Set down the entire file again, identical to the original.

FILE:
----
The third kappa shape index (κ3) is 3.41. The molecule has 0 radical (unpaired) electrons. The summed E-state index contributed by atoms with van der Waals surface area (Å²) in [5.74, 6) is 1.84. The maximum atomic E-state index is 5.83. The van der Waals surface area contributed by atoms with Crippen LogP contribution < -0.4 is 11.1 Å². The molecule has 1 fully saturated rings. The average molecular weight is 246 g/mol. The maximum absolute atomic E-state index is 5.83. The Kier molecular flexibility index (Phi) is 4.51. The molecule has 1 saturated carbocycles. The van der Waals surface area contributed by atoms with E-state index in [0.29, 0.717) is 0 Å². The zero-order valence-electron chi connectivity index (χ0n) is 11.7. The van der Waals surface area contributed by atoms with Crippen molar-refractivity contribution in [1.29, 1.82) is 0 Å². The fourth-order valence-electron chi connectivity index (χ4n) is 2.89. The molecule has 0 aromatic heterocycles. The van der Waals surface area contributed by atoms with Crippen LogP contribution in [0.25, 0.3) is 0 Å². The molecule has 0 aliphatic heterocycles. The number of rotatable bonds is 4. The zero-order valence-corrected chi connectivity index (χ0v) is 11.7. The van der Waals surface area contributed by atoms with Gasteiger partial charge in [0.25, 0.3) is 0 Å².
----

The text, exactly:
The third kappa shape index (κ3) is 3.41. The molecule has 0 radical (unpaired) electrons. The summed E-state index contributed by atoms with van der Waals surface area (Å²) in [5.74, 6) is 1.84. The maximum atomic E-state index is 5.83. The van der Waals surface area contributed by atoms with Crippen LogP contribution < -0.4 is 11.1 Å². The molecule has 1 fully saturated rings. The average molecular weight is 246 g/mol. The maximum absolute atomic E-state index is 5.83. The Kier molecular flexibility index (Phi) is 4.51. The molecule has 1 saturated carbocycles. The van der Waals surface area contributed by atoms with E-state index in [0.29, 0.717) is 0 Å². The zero-order valence-electron chi connectivity index (χ0n) is 11.7. The van der Waals surface area contributed by atoms with Crippen molar-refractivity contribution in [1.29, 1.82) is 0 Å². The fourth-order valence-electron chi connectivity index (χ4n) is 2.89. The molecule has 0 aromatic heterocycles. The van der Waals surface area contributed by atoms with Crippen LogP contribution in [0.25, 0.3) is 0 Å². The molecule has 0 aliphatic heterocycles. The number of rotatable bonds is 4. The zero-order valence-corrected chi connectivity index (χ0v) is 11.7. The van der Waals surface area contributed by atoms with Gasteiger partial charge in [0.25, 0.3) is 0 Å².